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Aaron Morse

American, b. 1974

Deerslayer #2
2006

Acrylic and oil on canvas
60 x 88 x 1.5 in.
Gift of the Kathryn C. Wanlass Foundation
2010.22

“On the human imagination events produce the effects of time.” This is the first sentence of James Fenimore Cooper’s 1841 historical novel The Deerslayer, which recounts the adventures of a 1740s-era frontiersman in upstate New York (where Cooper grew up in what had once been Mohawk and Oneida territory). The eponymous Deerslayer is a central character in all five of Cooper’s Leatherstocking Tales, the second and most famous of which, The Last of the Mohicans (1826), has spawned adaptations ever since, including the 1992 blockbuster lm starring Daniel Day-Lewis.

From that modern romantic reimagining of a romanticized historical tale, Los Angeles–based artist Aaron Morse, who grew up in Tucson surrounded by cowboy- and-Indian kitsch, pulled the figures for Deerslayer #2. The painting’s crayon-box palette is sparked, like much of Morse’s work, by illustrations in history textbooks and comic books—especially the Classics Illustrated comics series of radically condensed, splashily illustrated adaptations (including many of Cooper’s novels) produced from the 1940s to 1970s. Within their world of dramatized fiction and manipulated truth, the eyes of Morse’s figures are silvery blanks, their bodies freeze-framed and stretched as if by memory or projection.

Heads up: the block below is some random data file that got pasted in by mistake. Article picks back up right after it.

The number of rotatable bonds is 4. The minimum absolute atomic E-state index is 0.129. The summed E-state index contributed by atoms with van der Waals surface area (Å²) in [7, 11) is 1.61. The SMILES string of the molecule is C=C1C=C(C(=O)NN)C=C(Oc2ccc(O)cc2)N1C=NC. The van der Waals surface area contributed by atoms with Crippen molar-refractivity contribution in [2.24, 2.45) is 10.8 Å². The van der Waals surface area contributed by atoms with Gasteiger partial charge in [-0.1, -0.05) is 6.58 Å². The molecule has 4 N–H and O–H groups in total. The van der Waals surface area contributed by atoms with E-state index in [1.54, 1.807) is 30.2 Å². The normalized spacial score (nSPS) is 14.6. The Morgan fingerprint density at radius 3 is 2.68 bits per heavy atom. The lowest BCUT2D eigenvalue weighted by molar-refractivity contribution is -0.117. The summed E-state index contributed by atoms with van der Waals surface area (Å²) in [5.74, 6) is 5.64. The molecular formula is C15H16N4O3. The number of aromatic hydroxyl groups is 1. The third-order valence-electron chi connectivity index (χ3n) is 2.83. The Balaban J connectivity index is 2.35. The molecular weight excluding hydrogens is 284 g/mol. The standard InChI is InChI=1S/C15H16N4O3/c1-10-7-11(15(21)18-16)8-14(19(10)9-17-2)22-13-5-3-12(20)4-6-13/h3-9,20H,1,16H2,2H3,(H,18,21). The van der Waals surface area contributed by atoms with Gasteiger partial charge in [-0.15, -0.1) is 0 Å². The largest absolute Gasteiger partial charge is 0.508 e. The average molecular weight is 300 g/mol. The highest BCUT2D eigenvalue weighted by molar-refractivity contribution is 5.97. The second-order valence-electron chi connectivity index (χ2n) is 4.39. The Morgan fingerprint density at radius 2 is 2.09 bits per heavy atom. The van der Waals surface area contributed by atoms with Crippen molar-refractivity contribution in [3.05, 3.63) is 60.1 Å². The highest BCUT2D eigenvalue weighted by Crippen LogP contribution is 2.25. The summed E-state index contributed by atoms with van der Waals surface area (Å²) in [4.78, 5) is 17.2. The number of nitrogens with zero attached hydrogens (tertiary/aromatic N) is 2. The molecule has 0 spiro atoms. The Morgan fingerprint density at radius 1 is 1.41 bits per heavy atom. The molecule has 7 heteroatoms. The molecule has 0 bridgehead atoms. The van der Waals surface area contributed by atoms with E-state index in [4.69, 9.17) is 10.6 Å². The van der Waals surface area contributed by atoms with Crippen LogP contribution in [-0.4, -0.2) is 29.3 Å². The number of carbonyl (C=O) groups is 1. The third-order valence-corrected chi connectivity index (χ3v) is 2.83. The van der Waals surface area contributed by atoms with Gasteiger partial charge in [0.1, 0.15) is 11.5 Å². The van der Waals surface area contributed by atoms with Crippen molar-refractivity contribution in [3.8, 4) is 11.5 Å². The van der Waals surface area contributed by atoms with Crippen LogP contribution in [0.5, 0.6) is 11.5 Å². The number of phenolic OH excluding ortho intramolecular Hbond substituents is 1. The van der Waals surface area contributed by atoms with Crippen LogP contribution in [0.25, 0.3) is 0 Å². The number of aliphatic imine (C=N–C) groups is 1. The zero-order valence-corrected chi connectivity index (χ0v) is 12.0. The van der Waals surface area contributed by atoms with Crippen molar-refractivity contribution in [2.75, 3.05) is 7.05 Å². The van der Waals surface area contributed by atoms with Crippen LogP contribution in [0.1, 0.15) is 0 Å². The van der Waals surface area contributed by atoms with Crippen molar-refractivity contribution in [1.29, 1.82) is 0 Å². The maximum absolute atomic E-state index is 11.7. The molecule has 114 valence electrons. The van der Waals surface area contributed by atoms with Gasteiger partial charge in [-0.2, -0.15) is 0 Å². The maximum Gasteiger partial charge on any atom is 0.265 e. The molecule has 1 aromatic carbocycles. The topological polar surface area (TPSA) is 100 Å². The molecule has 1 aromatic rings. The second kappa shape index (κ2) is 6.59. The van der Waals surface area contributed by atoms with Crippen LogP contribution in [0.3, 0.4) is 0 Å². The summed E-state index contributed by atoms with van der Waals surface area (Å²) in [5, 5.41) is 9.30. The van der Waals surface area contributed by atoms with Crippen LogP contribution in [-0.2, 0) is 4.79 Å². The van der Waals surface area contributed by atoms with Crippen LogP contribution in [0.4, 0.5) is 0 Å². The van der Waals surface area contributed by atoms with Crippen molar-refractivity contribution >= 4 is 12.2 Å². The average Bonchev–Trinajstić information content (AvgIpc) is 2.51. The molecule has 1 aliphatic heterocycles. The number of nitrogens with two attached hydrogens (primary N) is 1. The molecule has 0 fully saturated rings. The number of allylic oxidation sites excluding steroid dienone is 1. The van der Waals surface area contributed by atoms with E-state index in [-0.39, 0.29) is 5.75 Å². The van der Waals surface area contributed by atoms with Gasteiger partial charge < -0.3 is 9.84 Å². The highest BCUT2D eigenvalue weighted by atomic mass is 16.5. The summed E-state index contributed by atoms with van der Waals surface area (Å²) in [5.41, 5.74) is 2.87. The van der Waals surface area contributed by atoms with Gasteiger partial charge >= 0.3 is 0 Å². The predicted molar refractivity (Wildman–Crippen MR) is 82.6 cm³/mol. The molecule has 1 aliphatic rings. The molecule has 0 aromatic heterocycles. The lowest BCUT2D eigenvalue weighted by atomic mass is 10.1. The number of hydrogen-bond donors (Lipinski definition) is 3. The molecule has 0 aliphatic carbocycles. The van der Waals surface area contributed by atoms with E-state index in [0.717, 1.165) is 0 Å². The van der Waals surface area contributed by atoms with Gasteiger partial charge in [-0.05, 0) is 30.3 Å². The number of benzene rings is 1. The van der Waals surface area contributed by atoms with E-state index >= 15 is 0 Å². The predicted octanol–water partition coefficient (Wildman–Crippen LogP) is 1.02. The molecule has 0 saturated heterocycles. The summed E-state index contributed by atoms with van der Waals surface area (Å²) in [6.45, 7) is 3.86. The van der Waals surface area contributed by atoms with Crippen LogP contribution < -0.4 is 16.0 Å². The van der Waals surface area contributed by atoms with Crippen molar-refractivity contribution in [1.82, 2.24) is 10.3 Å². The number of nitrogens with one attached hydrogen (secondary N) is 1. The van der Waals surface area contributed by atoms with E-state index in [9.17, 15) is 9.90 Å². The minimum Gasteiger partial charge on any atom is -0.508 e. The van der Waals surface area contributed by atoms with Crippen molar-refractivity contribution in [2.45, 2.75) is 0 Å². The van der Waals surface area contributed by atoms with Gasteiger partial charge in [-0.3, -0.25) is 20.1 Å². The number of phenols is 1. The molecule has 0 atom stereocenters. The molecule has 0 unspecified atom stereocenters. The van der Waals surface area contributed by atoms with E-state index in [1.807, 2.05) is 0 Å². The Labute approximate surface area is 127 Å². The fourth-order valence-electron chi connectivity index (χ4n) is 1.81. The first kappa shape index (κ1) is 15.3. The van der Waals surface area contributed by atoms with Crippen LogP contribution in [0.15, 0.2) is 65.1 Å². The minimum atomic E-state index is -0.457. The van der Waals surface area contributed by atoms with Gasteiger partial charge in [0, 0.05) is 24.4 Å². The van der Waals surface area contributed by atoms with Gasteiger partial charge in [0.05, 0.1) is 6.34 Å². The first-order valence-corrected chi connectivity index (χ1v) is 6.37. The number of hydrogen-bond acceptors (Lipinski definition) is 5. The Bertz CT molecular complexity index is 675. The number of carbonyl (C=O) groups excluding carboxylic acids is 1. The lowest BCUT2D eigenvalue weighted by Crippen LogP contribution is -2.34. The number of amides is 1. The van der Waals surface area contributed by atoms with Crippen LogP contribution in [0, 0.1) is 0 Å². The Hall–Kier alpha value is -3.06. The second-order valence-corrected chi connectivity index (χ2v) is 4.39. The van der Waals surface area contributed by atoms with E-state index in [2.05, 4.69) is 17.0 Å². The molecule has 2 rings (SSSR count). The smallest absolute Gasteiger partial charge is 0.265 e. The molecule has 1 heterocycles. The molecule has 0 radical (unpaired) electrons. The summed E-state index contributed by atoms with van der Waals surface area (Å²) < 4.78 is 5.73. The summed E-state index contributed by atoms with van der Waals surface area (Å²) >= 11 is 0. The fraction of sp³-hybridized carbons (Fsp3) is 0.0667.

The continual processing of events into history, into an overarching but always plastic and debatable human narrative—or, as Cooper puts it in his Deerslayer opening, the process by which events produce the effects of time on the human imagination—is among Morse’s ongoing interests. A sprawling temporary mural for the Hammer Museum in Los Angeles, completed two years after Deerslayer #2, was a vividly colored time line shooting through the history of the entire planet. More recent paintings capture surreal, majestic clouds and ocean waves. Sublime landscapes, at the heart of a Romantic tradition that also includes idealized history, are for him a set of forms to be filled out
in endless variation

Katherine Satorius


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